Developing Your Leadership Presence
What about when you are pushed in front of the microphone or given very little prep time for something like an introduction of a guest speaker?
Here’s the quick answer, you walk to the microphone and you smile. You take a moment to size up the audience and then you say what you have to say briefly and to the point. Most importantly, as they advise running backs who score touchdowns, act like you have been there before. The great ones hand the ball back the referee; the wannabes whoop and holler.
At the microphone, remain calm. Why? Because you are in control! Your stomach may be churning and your palms may be sweaty, but you must realize the microphone is in your hands. This is a little secret that I share with people I coach: people have to listen to you. Whether you croon or wax eloquent, the audience is at your mercy.
You are the master of your destiny, or at least the next five minutes. When you keep that thought in mind, you will realize that yes, you can do this. You can speak in front of an audience and you will be okay.
Such behavior is how you cultivate your leadership presence, a topic I address in, Lead Your Boss, The Subtle Art of Managing Up. I define leadership presence as earned authority. You may have a title, but you need to earn the respect and trust of your coworkers. Presence is rooted in fundamental competence, and for anyone who aspires to lead, presence is essential. Developing this is a long process that goes far beyond speaking in public.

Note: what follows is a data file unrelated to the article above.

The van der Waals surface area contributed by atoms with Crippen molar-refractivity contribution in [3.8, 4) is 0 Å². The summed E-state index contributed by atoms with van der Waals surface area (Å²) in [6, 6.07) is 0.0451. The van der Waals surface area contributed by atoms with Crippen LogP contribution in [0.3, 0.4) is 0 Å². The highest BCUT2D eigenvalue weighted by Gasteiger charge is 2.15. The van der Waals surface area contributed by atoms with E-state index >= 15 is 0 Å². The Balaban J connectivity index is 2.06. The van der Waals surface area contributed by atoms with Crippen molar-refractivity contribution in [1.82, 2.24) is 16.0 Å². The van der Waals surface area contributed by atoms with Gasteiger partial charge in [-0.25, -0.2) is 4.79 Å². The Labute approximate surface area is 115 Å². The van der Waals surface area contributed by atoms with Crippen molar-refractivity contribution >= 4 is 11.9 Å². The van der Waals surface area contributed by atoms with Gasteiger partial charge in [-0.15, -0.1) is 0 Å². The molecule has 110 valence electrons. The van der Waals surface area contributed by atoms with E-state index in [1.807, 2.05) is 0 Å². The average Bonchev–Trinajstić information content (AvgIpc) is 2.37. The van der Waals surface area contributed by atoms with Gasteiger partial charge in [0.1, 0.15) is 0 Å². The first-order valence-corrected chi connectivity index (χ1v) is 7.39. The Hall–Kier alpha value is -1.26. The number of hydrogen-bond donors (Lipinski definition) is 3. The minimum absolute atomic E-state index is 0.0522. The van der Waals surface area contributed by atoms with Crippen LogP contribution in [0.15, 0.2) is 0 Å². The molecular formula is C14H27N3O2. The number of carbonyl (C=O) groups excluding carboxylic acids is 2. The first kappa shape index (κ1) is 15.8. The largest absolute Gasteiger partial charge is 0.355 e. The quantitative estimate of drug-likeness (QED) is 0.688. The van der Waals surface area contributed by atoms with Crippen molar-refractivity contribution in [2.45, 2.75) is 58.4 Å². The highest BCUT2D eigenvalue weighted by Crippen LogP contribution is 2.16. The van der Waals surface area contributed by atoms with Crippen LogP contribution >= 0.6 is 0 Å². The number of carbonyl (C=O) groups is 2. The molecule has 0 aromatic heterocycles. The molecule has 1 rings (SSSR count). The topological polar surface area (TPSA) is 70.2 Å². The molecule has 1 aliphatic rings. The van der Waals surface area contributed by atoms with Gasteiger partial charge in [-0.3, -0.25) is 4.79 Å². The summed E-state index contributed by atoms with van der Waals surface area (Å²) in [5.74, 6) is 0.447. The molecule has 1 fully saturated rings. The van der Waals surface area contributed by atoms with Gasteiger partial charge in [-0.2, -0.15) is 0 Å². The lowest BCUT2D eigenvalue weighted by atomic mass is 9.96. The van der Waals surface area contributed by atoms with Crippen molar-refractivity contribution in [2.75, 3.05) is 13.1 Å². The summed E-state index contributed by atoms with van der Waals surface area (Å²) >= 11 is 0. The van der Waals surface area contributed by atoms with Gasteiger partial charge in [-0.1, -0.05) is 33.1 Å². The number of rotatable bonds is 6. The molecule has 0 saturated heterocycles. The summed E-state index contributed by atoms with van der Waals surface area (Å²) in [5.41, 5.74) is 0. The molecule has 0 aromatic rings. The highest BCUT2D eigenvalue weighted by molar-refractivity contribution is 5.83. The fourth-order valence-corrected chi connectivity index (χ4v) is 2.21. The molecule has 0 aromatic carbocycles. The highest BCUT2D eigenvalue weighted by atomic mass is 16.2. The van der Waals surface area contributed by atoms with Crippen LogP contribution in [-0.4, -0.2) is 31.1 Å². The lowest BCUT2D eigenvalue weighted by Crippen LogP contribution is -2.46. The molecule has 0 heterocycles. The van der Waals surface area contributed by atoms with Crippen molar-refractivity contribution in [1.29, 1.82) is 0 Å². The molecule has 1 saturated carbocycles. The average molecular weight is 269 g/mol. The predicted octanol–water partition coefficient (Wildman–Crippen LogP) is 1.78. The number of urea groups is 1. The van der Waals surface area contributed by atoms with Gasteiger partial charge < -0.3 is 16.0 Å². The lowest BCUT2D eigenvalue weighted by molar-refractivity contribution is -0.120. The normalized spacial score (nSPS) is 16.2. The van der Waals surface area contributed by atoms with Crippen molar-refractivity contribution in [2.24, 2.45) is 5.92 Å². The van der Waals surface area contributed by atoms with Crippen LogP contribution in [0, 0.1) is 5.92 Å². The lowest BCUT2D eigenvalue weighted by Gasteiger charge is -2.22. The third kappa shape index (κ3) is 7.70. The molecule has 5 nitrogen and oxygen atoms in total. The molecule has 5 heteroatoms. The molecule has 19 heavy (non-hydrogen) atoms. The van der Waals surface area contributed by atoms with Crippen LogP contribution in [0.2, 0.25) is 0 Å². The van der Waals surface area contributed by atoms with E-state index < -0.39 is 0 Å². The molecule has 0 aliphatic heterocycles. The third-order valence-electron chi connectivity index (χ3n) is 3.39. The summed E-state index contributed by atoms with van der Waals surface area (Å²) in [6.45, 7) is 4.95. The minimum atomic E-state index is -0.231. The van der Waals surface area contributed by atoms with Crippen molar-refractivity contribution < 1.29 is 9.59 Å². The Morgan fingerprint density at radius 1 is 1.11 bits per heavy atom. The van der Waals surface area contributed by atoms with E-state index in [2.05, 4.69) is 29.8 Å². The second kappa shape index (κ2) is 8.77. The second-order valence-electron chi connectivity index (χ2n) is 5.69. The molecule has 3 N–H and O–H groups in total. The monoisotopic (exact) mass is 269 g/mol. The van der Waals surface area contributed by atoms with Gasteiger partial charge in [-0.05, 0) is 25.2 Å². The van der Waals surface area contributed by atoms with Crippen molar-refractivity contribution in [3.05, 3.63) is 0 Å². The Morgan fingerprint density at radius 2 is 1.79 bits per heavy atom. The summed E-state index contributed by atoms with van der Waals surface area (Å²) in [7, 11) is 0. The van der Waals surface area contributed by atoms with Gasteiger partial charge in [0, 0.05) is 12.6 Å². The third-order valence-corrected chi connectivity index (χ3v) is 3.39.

Some people confuse presence with charisma, but the two are not the same. The former is developed over time; the latter is what you are born with and is a matter of looks, charm, personality, and appeal. Charisma adds to presence, but you do not need to have movie-star looks to be a person of presence. An example of this was Mother Theresa.
Picture this petite woman in her white sari trimmed in blue. Old and wrinkled, Mother Theresa was never mistaken for royalty. Yet because of her lifetime of work in creating a religious order to care for the “poorest of the poor” in India, she had a radiant presence around her. Her conviction about her work was so strong that she could approach heads of state for funds to run her mission. She also had a wonderful sense of humor which added to her personal warmth.
No matter your looks or body type, you can have presence if you work on your ability to connect with others, from behind a microphone or otherwise. And don’t worry if you flub a word, or mispronounce a name. Correct yourself, smile, and keep moving. The audience is yours. So leverage your presence, and be the confident speaker you have always wanted to be.
See the original post here, by John Baldoni @ Harvard Business Publishing